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XB-ART-40561
J Biomed Biotechnol January 1, 2009; 2009 452567.
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Dermaseptins and magainins: antimicrobial peptides from frogs'' skin-new sources for a promising spermicides microbicides-a mini review.

Zairi A , Tangy F , Bouassida K , Hani K .


Abstract
Sexually transmitted infections (STIs) and human immunodeficiency virus (HIV), the causative agents of acquired immunodeficiency syndrome (AIDS), are two great concerns in the reproductive health of women. Thus, the challenge is to find products with a double activity, on the one hand having antimicrobial/antiviral properties with a role in the reduction of STI, and on the other hand having spermicidal action to be used as a contraceptive. In the absence of an effective microbicide along with the disadvantages of the most commonly used spermicidal contraceptive worldwide, nonoxynol-9, new emphasis has been focused on the development of more potential intravaginal microbicidal agents. Topical microbicides spermicides would ideally provide a female-controlled method of self-protection against HIV as well as preventing pregnancies. Nonoxynol-9, the only recommended microbicide spermicide, damages cervicovaginal epithelium because of its membrane-disruptive properties. Clearly, there is an urgent need to identify new compounds with dual potential microbicidal properties; antimicrobial peptides should be candidates for such investigations. Dermaseptins and magainins are two classes of cationic, amphipathic alpha-helical peptides that have been identified in the skin extracts of frogs Phyllomedusa sauvagei and Xenopus laevis. Regarding their contraceptive activities and their effect against various STI-causing pathogens, we believe that these two peptides are appropriate candidates in the evaluation of newer and safer microbicides spermicides in the future.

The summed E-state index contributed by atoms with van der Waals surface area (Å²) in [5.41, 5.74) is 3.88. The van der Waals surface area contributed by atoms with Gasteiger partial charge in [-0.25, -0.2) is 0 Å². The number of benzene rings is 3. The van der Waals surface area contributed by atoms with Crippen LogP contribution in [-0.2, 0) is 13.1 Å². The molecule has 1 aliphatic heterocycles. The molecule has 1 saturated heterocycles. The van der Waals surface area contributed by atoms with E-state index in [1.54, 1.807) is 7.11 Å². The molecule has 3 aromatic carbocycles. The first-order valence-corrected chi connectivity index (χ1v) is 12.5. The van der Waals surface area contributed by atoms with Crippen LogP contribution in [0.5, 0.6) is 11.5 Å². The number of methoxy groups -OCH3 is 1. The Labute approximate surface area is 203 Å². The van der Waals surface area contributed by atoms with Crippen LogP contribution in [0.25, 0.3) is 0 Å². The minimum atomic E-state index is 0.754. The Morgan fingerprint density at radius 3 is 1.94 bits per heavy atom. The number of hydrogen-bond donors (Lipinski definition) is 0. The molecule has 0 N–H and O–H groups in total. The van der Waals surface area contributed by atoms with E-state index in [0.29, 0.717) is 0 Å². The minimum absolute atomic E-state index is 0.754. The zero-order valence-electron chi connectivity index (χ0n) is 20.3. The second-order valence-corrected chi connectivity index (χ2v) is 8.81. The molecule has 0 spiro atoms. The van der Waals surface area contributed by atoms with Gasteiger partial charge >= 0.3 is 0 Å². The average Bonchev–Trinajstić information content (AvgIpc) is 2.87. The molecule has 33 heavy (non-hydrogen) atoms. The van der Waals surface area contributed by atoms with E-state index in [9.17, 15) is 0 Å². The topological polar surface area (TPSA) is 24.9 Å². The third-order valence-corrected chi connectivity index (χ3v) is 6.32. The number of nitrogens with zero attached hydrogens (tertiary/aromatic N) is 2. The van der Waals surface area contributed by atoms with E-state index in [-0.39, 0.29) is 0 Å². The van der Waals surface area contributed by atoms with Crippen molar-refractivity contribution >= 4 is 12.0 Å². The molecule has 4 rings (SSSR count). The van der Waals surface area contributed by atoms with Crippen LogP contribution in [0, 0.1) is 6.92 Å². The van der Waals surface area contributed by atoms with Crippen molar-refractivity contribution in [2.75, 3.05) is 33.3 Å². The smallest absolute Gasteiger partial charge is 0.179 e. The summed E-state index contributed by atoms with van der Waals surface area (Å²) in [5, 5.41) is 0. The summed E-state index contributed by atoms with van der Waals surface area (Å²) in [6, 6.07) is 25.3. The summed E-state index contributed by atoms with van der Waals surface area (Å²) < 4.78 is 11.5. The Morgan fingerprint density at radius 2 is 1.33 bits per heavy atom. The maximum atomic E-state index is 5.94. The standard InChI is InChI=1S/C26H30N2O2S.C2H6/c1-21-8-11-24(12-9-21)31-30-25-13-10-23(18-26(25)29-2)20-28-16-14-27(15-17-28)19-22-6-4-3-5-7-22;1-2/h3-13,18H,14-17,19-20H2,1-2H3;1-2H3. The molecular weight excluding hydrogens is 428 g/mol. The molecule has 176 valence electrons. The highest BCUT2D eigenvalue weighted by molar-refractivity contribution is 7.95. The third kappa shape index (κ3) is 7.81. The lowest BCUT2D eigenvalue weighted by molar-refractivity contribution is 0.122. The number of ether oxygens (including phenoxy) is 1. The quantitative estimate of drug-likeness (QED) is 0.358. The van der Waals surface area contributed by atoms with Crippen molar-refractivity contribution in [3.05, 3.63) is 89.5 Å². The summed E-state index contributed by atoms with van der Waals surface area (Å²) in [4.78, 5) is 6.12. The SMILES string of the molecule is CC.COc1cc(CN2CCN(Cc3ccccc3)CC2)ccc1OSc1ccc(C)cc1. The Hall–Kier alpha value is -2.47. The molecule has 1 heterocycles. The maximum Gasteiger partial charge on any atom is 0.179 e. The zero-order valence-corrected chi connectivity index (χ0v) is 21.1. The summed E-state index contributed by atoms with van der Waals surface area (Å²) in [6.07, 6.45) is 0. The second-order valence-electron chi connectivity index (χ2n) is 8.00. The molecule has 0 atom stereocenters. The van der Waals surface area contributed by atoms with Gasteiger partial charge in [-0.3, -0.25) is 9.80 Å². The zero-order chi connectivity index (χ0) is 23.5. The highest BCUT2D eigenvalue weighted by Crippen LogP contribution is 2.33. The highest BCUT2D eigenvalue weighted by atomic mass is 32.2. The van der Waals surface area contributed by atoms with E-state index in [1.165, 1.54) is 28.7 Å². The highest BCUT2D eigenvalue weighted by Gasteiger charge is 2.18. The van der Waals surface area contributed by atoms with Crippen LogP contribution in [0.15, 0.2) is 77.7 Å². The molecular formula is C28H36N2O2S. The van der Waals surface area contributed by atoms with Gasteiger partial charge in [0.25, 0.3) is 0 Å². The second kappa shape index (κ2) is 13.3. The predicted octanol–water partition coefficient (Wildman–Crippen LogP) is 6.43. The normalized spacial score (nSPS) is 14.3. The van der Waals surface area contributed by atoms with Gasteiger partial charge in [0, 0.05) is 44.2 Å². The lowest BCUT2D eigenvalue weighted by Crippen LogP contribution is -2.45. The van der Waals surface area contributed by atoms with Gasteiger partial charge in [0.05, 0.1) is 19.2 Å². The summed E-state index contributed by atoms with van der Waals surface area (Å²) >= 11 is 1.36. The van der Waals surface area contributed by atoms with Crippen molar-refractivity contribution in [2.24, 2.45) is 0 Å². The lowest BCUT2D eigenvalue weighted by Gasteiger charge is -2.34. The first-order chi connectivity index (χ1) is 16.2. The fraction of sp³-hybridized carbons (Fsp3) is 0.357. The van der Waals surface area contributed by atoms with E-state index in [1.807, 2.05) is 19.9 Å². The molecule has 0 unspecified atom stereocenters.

PubMed ID: 19893636
PMC ID: PMC2773376
Article link: J Biomed Biotechnol


Species referenced: Xenopus laevis
Genes referenced: magainins


Article Images: [+] show captions
References [+] :
Albiol Matanic, Antiviral activity of antimicrobial cationic peptides against Junin virus and herpes simplex virus. 2004, Pubmed